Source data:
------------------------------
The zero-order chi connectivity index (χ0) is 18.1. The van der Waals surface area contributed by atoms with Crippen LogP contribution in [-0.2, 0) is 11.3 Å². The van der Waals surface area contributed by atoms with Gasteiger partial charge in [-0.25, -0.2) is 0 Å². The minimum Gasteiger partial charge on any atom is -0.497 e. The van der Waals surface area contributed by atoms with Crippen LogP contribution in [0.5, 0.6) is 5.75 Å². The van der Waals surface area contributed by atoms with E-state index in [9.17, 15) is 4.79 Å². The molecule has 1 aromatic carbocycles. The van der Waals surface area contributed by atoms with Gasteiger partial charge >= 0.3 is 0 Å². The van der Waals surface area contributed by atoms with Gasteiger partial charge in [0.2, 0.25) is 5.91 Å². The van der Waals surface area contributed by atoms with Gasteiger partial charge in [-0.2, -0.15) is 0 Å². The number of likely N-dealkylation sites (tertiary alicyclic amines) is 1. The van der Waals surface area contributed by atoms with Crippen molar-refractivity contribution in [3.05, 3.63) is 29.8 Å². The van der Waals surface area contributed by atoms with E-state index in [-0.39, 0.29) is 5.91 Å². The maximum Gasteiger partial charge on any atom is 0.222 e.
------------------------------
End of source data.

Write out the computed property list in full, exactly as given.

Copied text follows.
The zero-order chi connectivity index (χ0) is 18.1. The van der Waals surface area contributed by atoms with Crippen LogP contribution in [-0.2, 0) is 11.3 Å². The van der Waals surface area contributed by atoms with Gasteiger partial charge in [-0.25, -0.2) is 0 Å². The minimum Gasteiger partial charge on any atom is -0.497 e. The van der Waals surface area contributed by atoms with Crippen LogP contribution in [0.5, 0.6) is 5.75 Å². The van der Waals surface area contributed by atoms with E-state index in [9.17, 15) is 4.79 Å². The molecule has 1 aromatic carbocycles. The van der Waals surface area contributed by atoms with Gasteiger partial charge >= 0.3 is 0 Å². The van der Waals surface area contributed by atoms with Gasteiger partial charge in [0.2, 0.25) is 5.91 Å². The van der Waals surface area contributed by atoms with Gasteiger partial charge in [-0.2, -0.15) is 0 Å². The number of likely N-dealkylation sites (tertiary alicyclic amines) is 1. The van der Waals surface area contributed by atoms with Crippen molar-refractivity contribution in [3.05, 3.63) is 29.8 Å². The van der Waals surface area contributed by atoms with E-state index in [-0.39, 0.29) is 5.91 Å². The maximum Gasteiger partial charge on any atom is 0.222 e.